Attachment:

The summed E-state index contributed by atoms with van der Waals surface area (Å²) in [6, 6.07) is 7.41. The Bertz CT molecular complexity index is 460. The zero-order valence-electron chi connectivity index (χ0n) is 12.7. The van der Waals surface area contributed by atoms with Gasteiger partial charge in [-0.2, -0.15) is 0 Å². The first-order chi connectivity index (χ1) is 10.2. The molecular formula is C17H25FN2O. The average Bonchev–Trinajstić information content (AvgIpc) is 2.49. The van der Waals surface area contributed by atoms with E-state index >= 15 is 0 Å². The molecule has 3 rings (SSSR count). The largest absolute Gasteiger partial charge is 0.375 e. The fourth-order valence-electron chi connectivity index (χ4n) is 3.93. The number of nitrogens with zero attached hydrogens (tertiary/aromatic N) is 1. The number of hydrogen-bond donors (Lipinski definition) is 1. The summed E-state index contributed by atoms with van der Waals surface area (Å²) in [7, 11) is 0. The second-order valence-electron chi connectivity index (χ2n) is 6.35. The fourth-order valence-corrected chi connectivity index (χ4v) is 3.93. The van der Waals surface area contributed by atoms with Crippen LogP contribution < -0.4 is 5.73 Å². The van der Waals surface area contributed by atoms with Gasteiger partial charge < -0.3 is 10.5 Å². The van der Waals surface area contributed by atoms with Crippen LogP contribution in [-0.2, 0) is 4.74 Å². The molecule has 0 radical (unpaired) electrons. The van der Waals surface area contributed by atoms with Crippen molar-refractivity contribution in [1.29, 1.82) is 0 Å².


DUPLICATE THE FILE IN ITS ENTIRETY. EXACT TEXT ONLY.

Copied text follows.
The summed E-state index contributed by atoms with van der Waals surface area (Å²) in [6, 6.07) is 7.41. The Bertz CT molecular complexity index is 460. The zero-order valence-electron chi connectivity index (χ0n) is 12.7. The van der Waals surface area contributed by atoms with Gasteiger partial charge in [-0.2, -0.15) is 0 Å². The first-order chi connectivity index (χ1) is 10.2. The molecular formula is C17H25FN2O. The average Bonchev–Trinajstić information content (AvgIpc) is 2.49. The van der Waals surface area contributed by atoms with E-state index >= 15 is 0 Å². The molecule has 3 rings (SSSR count). The largest absolute Gasteiger partial charge is 0.375 e. The fourth-order valence-electron chi connectivity index (χ4n) is 3.93. The number of nitrogens with zero attached hydrogens (tertiary/aromatic N) is 1. The number of hydrogen-bond donors (Lipinski definition) is 1. The summed E-state index contributed by atoms with van der Waals surface area (Å²) in [7, 11) is 0. The second-order valence-electron chi connectivity index (χ2n) is 6.35. The fourth-order valence-corrected chi connectivity index (χ4v) is 3.93. The van der Waals surface area contributed by atoms with Crippen LogP contribution < -0.4 is 5.73 Å². The van der Waals surface area contributed by atoms with Gasteiger partial charge < -0.3 is 10.5 Å². The van der Waals surface area contributed by atoms with Crippen LogP contribution in [-0.2, 0) is 4.74 Å². The molecule has 0 radical (unpaired) electrons. The van der Waals surface area contributed by atoms with Crippen molar-refractivity contribution in [1.29, 1.82) is 0 Å².